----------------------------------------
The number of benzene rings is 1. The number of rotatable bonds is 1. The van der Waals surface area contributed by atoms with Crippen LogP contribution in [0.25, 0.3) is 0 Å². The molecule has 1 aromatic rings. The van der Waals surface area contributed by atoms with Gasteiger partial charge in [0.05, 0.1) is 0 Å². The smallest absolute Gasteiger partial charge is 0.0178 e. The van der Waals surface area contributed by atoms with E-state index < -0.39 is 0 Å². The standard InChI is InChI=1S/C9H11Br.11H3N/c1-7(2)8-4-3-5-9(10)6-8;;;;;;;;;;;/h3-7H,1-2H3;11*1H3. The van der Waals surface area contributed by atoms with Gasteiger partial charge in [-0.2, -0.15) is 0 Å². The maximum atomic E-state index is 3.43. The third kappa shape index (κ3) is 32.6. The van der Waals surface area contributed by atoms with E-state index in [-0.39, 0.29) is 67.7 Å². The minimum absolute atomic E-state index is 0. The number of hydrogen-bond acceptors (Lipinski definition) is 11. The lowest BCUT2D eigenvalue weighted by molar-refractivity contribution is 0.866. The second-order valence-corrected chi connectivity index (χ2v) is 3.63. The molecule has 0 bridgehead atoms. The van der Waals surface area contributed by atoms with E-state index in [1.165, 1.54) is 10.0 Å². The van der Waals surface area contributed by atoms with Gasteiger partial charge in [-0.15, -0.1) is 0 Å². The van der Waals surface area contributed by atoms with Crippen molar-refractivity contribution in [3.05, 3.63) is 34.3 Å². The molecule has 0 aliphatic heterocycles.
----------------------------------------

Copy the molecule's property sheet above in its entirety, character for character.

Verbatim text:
The number of benzene rings is 1. The number of rotatable bonds is 1. The van der Waals surface area contributed by atoms with Crippen LogP contribution in [0.25, 0.3) is 0 Å². The molecule has 1 aromatic rings. The van der Waals surface area contributed by atoms with Gasteiger partial charge in [0.05, 0.1) is 0 Å². The smallest absolute Gasteiger partial charge is 0.0178 e. The van der Waals surface area contributed by atoms with E-state index < -0.39 is 0 Å². The standard InChI is InChI=1S/C9H11Br.11H3N/c1-7(2)8-4-3-5-9(10)6-8;;;;;;;;;;;/h3-7H,1-2H3;11*1H3. The van der Waals surface area contributed by atoms with Gasteiger partial charge in [-0.2, -0.15) is 0 Å². The maximum atomic E-state index is 3.43. The third kappa shape index (κ3) is 32.6. The van der Waals surface area contributed by atoms with E-state index in [-0.39, 0.29) is 67.7 Å². The minimum absolute atomic E-state index is 0. The number of hydrogen-bond acceptors (Lipinski definition) is 11. The lowest BCUT2D eigenvalue weighted by molar-refractivity contribution is 0.866. The second-order valence-corrected chi connectivity index (χ2v) is 3.63. The molecule has 0 bridgehead atoms. The van der Waals surface area contributed by atoms with E-state index in [1.165, 1.54) is 10.0 Å². The van der Waals surface area contributed by atoms with Gasteiger partial charge in [-0.15, -0.1) is 0 Å². The van der Waals surface area contributed by atoms with Crippen molar-refractivity contribution in [3.05, 3.63) is 34.3 Å². The molecule has 0 aliphatic heterocycles.